WVSPS Legislative Update – March 2019

The following is not a political message. It is a legislative update from our government relations consultant. It is not intended to promote or oppose any political party, idea or agenda. It is simply intended to factually inform the society of current issues and conditions that exist in the legislature, so we can most effectively gauge our legislative activities going forward.

Please allow this correspondence to serve as an update regarding the first session of the 84th West Virginia Legislature. I have linked a list of bills which may be of interest on the WVSPS website.  
Today is the forty-seventh day of the sixty-day legislative session.  At this point, 1,810 bills have been introduced.  36 bills have completed legislative activity (13 House bills and 23 Senate bills), with 10 of those bills already having been signed by Governor Justice.  With the overwhelming majority of bills still pending and at various stages in the legislative process, deadlines become increasingly important. 
Bills are due out of each committee in their respective house of origin by today in order to ensure three full days for readings as set forth in the West Virginia Constitution.  In a similar vein, February 27, 2019, is the last day to consider a bill on third reading in its house of origin.  This rule does not apply to the budget or to supplementary appropriation bills.  So, if a bill originating in the House doesn’t pass the House by February 27 (excluding supplemental appropriations and budget bills), it is dead. 
WVSPS Convention
I wanted to extend my thanks to the WVSPS membership for allowing me to speak at your annual convention.  The discussion was spirited but I hope it was also enlightening.  I take very seriously the duty you all have given me.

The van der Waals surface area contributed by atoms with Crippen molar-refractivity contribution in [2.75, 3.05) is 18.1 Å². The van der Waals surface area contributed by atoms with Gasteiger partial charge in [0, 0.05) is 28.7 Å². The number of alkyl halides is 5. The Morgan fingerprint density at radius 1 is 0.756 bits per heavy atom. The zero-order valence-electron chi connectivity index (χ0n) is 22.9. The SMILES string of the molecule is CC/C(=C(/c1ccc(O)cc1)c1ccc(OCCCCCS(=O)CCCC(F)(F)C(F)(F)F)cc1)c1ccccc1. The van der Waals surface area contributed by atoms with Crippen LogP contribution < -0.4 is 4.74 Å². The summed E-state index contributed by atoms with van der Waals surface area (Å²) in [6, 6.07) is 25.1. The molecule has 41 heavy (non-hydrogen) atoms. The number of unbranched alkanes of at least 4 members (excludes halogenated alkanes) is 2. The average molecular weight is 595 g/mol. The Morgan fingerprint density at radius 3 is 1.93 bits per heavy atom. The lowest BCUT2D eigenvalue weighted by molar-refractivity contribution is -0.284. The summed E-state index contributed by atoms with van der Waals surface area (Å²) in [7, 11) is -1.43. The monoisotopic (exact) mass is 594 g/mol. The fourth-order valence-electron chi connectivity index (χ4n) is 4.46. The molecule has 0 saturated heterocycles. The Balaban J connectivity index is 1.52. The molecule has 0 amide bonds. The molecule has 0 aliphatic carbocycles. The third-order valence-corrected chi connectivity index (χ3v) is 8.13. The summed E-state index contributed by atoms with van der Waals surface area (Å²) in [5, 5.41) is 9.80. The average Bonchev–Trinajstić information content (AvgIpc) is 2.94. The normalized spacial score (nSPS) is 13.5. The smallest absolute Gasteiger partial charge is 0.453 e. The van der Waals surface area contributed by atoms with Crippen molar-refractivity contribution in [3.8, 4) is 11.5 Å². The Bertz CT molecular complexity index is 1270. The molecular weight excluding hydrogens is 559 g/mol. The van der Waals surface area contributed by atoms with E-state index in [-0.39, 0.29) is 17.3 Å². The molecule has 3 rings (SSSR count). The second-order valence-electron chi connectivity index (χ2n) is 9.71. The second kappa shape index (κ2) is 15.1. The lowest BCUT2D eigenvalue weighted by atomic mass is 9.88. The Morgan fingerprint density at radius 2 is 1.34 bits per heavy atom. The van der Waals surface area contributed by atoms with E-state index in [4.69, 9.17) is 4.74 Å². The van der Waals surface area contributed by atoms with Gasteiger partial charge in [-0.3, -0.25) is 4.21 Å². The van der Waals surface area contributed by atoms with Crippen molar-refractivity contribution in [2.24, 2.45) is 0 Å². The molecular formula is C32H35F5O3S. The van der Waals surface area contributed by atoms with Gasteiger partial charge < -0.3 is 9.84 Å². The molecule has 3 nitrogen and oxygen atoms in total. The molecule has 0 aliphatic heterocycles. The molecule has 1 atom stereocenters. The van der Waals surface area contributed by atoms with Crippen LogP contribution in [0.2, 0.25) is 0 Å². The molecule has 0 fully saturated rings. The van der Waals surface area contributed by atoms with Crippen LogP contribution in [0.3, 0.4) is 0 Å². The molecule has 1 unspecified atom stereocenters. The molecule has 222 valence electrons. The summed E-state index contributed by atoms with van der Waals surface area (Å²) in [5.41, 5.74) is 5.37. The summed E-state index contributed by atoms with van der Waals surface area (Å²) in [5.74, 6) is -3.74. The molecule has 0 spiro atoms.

Along these lines, I successfully amended HB 2802 (the Uniform Partition of Heirs Act) to include language which would require a partition in kind to be performed by a licensed West Virginia Surveyor.  The big takeaway from my discussion and the amendment accepted this week is that this process works well to protect the surveying profession. 
Budget/Coal Severance Tax Reduction
On Friday, the House Finance Committee originated a bill to provide a reduction in coal severance taxes.  The bill would lower the coal severance tax from 5 to 3 percent.  
The potential coal severance tax reduction has broader implications when considering other spending bills which have passed and how they impact the budget.  Other severance taxes have seen smaller reductions, and various subsidies have been reinstated for the horse breeders in the Eastern Panhandle.  Finally, the Senate has passed a bill that the House is considering which would provide free tuition to community and technical college students under certain circumstances. While West Virginia is running a surplus, the surplus isn’t likely enough to support all of these programs, so lawmakers will have to choose which ones are truly a priority.  
The ongoing discussion at the Capitol regarding teacher pay and education policy changes came to an impasse this week.  The various teachers’ unions authorized a strike which lasted through Tuesday and Wednesday of this week.  Teachers took to the Capitol in much the same fashion they did last year so as to protest school choice options, education savings accounts, and so-called “paycheck protection” which would prevent a union from automatically deducting a teacher’s union dues from their paycheck. 
The West Virginia Senate embraced comprehensive education reform, but the House of Delegates did not share the same level of enthusiasm.  The House ultimately tabled the bill indefinitely, essentially killing the bill for the session.  Shortly thereafter, the House Finance Committee advanced a bill which contained only pay raises for teachers and school service personnel.  Senate Finance Committee Chairman Craig Blair has vowed to not run the pay raise bills, so where things go from here remains to be seen.   
Campus Carry
HB 2519, the Campus Self Defense Act, more commonly referred to as “Campus Carry,” would allow students to carry firearms on college campuses.  Despite opposition from certain institutions in West Virginia higher education, the bill continues to advance and will be on first reading in the House on Monday.  
Should you have any questions or concerns, please do not hesitate to contact me.

Best regards,
William M. Swann, Esq.
Kay Casto & Chaney PLLC
Charleston, WV

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